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  • westervillekid westervillekid Apr 12, 2011 3:38 PM Flag

    Libya-France says NATO must do more-US to cut social programs to help fund Libya war

     

    France says NATO must do more in Libya---US must increase its participation

    - Libyan rebels reported heavy fighting in the besieged city of Misrata on Tuesday and France said NATO must step up bombing to stop Muammar Gaddafi's forces attacking civilians.

    "It is not acceptable that Misrata is still under fire and being bombarded by Gaddafi's troops," French Foreign Minister Alain Juppe said in Luxembourg.

    NATO took over air operations from a coalition of the United States, Britain and France on March 31 and rebels have accused it of not doing enough, although they recently toned down criticism.

    Despite NATO raids, the government bombardment of Misrata, the last rebel stronghold in western Libya, has continued unabated with hundreds of civilians reported killed.

    Insurgents said renewed artillery bombardments and heavy fighting hit the city on Tuesday and they had beaten back two government offensives. Misrata, under siege for more than six weeks, is surrounded on three sides and the plight of civilians is said to be desperate.

    The criticism of NATO by France, which pushed for Western intervention in Libya, followed the collapse of an African Union peace initiative on Monday.

    Juppe told France Info radio: "It's not enough."

    He said NATO must stop Gaddafi shelling civilians and take out the heavy weapons bombarding Misrata. In a barbed reference to the alliance command of the operation, Juppe added: "NATO must play its role fully. It wanted to take the lead in operations, we accepted that."

    Speaking after meeting European Union foreign ministers in Luxembourg later, Juppe said NATO should "exert the most efficient military pressure. We need to be more efficient."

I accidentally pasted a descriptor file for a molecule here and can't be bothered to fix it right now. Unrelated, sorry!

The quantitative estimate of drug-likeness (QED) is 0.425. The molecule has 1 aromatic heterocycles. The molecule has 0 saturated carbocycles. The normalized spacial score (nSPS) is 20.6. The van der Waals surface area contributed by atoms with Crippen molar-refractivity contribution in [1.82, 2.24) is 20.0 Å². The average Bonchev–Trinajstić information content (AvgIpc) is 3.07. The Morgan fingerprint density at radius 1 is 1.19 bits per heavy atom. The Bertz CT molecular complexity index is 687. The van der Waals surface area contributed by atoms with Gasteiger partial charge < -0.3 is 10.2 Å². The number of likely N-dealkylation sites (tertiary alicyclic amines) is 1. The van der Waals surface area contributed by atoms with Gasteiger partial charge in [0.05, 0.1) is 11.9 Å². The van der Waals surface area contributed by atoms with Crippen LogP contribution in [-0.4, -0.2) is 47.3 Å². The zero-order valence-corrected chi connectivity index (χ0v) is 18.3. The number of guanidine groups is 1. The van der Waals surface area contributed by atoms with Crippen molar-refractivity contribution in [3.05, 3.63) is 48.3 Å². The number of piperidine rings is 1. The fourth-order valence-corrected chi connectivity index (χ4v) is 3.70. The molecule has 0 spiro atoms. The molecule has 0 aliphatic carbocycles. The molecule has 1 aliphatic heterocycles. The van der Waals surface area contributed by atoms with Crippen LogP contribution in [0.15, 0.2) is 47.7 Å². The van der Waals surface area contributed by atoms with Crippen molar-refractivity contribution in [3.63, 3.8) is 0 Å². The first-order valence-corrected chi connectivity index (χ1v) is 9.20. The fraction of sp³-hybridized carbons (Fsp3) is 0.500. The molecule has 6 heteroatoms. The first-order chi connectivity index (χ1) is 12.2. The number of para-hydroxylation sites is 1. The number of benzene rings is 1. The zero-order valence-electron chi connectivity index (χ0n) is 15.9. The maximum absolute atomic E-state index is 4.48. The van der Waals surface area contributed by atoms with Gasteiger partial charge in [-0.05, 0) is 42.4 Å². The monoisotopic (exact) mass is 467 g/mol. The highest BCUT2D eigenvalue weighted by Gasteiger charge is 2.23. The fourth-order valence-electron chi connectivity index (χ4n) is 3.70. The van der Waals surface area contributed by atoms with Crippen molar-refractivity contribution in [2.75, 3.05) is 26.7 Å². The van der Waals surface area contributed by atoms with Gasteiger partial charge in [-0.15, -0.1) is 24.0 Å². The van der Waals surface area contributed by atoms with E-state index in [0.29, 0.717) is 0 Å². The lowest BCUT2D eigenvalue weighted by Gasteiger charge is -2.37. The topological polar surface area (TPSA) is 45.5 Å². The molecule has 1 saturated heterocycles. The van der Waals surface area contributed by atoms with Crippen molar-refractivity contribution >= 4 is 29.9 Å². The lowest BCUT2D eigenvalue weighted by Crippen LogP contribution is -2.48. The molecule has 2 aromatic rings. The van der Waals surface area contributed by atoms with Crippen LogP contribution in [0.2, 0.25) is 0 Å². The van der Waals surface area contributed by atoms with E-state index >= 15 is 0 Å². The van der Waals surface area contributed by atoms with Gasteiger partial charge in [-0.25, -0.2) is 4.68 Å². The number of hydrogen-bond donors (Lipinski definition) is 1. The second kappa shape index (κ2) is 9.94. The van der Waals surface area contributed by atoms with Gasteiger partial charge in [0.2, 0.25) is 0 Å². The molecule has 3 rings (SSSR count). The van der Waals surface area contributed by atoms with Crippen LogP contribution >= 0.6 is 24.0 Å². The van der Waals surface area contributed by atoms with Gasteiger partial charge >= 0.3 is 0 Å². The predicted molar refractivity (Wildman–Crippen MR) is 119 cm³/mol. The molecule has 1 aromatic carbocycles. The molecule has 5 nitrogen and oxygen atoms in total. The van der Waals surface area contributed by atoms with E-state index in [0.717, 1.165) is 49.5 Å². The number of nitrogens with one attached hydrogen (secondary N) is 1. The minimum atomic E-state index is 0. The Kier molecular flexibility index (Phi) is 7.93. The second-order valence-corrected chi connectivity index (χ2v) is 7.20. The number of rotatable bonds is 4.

NATO REJECTS CRITICISM

    NATO, which is operating under a U.N. mandate to protect civilians, rejected the criticism.

    "NATO is conducting its military operations in Libya with vigor within the current mandate. The pace of the operations is determined by the need to protect the population," it said.

    British Foreign Secretary William Hague said NATO must intensify its efforts, calling on other alliance countries to match London's supply of extra ground attack aircraft in Libya.

    But a British official in Brussels denied Hague was joining French criticism and said London was happy with the way the operation was being run.

    Libyan state television said a NATO strike on the town of Kikla, south of Tripoli, had killed civilians and members of the police force. NATO denied the report, saying it had targeted two tanks 21 kms (13 miles) away.

    Human Rights Watch says at least 250 people, mostly civilians, have died in Misrata, which is subjected to daily shelling and rocket fire.

    Analysts say it is vital to Gaddafi's survival because it supplies Tripoli and transport planes cannot fly because of NATO'S no-fly zone.

    A rebel spokesman in Zintan said Gaddafi's forces had fired mortars into the besieged town in the Western Mountains region, which is inhabited by ethnic Berbers.

    He said government soldiers, unable to get into Zintan, were targeting people in nearby villages, burning houses and poisoning wells.

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